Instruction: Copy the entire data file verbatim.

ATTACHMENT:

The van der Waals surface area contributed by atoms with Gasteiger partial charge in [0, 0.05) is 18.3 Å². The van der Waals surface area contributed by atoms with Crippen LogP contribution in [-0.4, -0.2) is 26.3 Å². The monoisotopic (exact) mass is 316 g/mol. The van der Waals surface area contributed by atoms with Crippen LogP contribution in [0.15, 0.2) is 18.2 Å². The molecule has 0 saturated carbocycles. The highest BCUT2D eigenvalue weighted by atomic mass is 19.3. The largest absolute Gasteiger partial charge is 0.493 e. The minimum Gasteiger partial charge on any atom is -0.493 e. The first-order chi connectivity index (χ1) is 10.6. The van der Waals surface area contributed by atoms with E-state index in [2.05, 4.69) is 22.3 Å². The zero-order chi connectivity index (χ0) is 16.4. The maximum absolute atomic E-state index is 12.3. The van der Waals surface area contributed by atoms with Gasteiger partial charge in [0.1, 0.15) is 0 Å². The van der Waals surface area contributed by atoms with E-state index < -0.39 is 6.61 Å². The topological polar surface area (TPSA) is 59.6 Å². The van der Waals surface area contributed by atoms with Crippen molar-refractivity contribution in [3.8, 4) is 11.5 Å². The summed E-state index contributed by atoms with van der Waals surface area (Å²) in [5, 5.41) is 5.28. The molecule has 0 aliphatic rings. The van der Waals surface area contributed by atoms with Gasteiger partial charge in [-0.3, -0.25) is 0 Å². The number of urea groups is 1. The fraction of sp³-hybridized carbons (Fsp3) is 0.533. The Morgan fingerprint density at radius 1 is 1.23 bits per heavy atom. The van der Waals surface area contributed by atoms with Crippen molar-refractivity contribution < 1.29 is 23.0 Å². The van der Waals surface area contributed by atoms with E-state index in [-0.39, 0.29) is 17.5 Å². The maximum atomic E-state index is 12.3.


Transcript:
The van der Waals surface area contributed by atoms with Gasteiger partial charge in [0, 0.05) is 18.3 Å². The van der Waals surface area contributed by atoms with Crippen LogP contribution in [-0.4, -0.2) is 26.3 Å². The monoisotopic (exact) mass is 316 g/mol. The van der Waals surface area contributed by atoms with Crippen LogP contribution in [0.15, 0.2) is 18.2 Å². The molecule has 0 saturated carbocycles. The highest BCUT2D eigenvalue weighted by atomic mass is 19.3. The largest absolute Gasteiger partial charge is 0.493 e. The minimum Gasteiger partial charge on any atom is -0.493 e. The first-order chi connectivity index (χ1) is 10.6. The van der Waals surface area contributed by atoms with E-state index in [2.05, 4.69) is 22.3 Å². The zero-order chi connectivity index (χ0) is 16.4. The maximum absolute atomic E-state index is 12.3. The van der Waals surface area contributed by atoms with Gasteiger partial charge in [0.1, 0.15) is 0 Å². The van der Waals surface area contributed by atoms with E-state index < -0.39 is 6.61 Å². The topological polar surface area (TPSA) is 59.6 Å². The van der Waals surface area contributed by atoms with Crippen molar-refractivity contribution in [3.8, 4) is 11.5 Å². The summed E-state index contributed by atoms with van der Waals surface area (Å²) in [5, 5.41) is 5.28. The molecule has 0 aliphatic rings. The van der Waals surface area contributed by atoms with Gasteiger partial charge in [-0.3, -0.25) is 0 Å². The number of urea groups is 1. The fraction of sp³-hybridized carbons (Fsp3) is 0.533. The Morgan fingerprint density at radius 1 is 1.23 bits per heavy atom. The van der Waals surface area contributed by atoms with Crippen molar-refractivity contribution < 1.29 is 23.0 Å². The van der Waals surface area contributed by atoms with E-state index in [-0.39, 0.29) is 17.5 Å². The maximum atomic E-state index is 12.3.